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Thread: How to Identify Sunfish

  1. #1
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    Default How to Identify Sunfish

    Hi everyone,

    After being apart of various forums and internet groups that specialize in panfish, I found that a lot of people can't properly identify sunfish. Pumpkinseeds being called orangespotted, greens being called warmouths, etc. I decided to put together a video that shows a few quick and easy things to look for when identifying all of the sunfish species found in the lepomis genus. I think I did a pretty good job, but I'd love to hear what you think. Check out the link below. Thanks.

    YouTube





    Last edited by Slab; 12-24-2019 at 04:35 PM.
    Likes S10CHEVY LIKED above post

  2. #2
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    Cool video, thanks

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    Thanks for putting this together.
    Bob

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    Lot of those being regional names
    :I would like to thank the builders of docks for giving me a place to fish and lose tackle

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    interesting video
    sum kawl me tha outlaw ketchn whales

  6. #6
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    Barnacle Bill is offline Super Mod and 2014 Crappie.com Man of the Year * Crappie.com Supporter
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    Quote Originally Posted by DockShootinJack View Post
    Lot of those being regional names
    This is true.
    Fair Winds and Following Seas

    Bill H. PTC USN Ret
    Chesapeake, Va


  7. #7
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    Quote Originally Posted by Barnacle Bill View Post
    This is true.
    I've had a couple people bring this up to me and this is my view point.

    You can call fish whatever you want. As long as you and the person you're talking to know what you are talking about, it doesn't matter. However, there is one common name for every fish that is as close to universal as can get. Those are the names that I used.

    For example some people call rock bass goggle eye, but after I posted this video others have told me that they call green sunfish goggle eye. They're both right, because they can call them whatever they want. However, if you Google goggle eye all the results that come up are for rock bass. This means that colloquially a goggle eye is a rock bass and the person who calls a green sunfish a goggle eye would be incorrect. Same with pumpkinseeds and redears. I've heard people refer to both a shell crackers. However, it is commonly accepted universally that shell crackers are redear sunfish, not pumpkinseed.

    Outside of fishing we can take the sport of soccer. In the US we call it soccer, however universally it is known as football. We can call it whatever we want because we all know what we're talking about, but universally we'd be wrong to call it anything but football.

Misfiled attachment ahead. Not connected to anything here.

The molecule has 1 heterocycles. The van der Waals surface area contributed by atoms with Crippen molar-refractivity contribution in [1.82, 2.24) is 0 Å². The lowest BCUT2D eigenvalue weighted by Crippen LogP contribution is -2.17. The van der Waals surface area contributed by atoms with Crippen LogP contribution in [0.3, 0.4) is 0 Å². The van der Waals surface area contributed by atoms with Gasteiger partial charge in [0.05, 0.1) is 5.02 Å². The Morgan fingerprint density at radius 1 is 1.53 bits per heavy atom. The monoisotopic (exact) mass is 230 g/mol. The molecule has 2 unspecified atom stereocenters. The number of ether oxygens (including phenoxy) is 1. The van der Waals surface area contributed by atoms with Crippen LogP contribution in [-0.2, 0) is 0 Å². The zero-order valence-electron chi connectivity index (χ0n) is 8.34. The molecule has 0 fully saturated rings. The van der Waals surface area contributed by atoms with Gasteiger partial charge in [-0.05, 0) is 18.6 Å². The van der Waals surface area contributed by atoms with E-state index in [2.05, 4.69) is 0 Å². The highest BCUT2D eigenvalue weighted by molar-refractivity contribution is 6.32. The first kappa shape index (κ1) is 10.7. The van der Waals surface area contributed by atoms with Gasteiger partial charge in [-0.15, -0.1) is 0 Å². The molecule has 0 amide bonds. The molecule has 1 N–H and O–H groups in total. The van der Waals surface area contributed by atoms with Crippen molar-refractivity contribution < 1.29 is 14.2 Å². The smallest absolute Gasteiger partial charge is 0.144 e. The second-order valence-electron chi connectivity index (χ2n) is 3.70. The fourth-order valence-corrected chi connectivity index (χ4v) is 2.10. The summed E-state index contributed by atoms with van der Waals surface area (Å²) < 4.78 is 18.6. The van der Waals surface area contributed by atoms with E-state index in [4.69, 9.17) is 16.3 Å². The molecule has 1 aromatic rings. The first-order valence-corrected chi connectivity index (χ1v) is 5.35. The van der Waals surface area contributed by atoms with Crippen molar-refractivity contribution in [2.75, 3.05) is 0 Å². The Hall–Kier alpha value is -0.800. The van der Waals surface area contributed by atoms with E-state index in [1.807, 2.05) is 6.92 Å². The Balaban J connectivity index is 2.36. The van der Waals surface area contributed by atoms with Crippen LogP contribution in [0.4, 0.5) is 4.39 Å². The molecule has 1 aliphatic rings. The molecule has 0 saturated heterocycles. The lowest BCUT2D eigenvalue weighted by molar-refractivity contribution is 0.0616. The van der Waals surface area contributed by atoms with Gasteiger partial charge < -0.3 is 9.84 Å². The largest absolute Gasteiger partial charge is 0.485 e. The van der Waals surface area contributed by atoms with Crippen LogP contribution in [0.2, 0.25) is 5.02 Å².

To sum, I didn't use regional names. I used the most universally accepted common name for each species. You can continue to refer to each fish however you'd like, but across the country the names I used are more accepted than any regional name that you use.

  8. #8
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    Not bad! I also find that there is a wide range of colors of fish that carries regionally. Often identification by color patterns can be misleading. Fin ray, spine, scale, Gill raker, or other anatomical counts are more accurate. Common names are often what makes communicating about various species difficult. That’s why there are scientific names. I hear anglers use different common names for the same species of fish on the same lake. I have family from different parts of Arkansas who refer to the same species by different names. In the past, I have tried to teach them the proper names and how to identify them. I gave up (ha ha ha). As long as they enjoy catching “brim, goggle eyes, pumpkin seed (none found in Arkansas), etc...” I am fine with whatever they want to call them.


    Sent from my iPhone using Crappie.com Fishing mobile app



    Matt Schroeder - AGFC - (877)470-3309 - matthew.schroeder@agfc.ar.gov

  9. #9
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    Good video.

    However, you missed one of the best ways to determine a bluegill from a green sunfish and that is the shape of the pectoral fins.

    The bluegill has a longer pointed pectoral fin while the green sunfish has a shorter rounded pectoral fin. You can readily see this difference in the photos you had in the video.

    I will agree the sunfish are the most misidentified fish species there are. In my neck of the woods bluegill and green sunfish are always misidentified. They are called bluegill and are 99% of the time actually green sunfish.

    ClearCreek

  10. #10
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    The PA DER has a nice guide in the PA fishing regs booklet. Not a bad reference. Actually though, I just like to catch them no matter what they are!
    Bob

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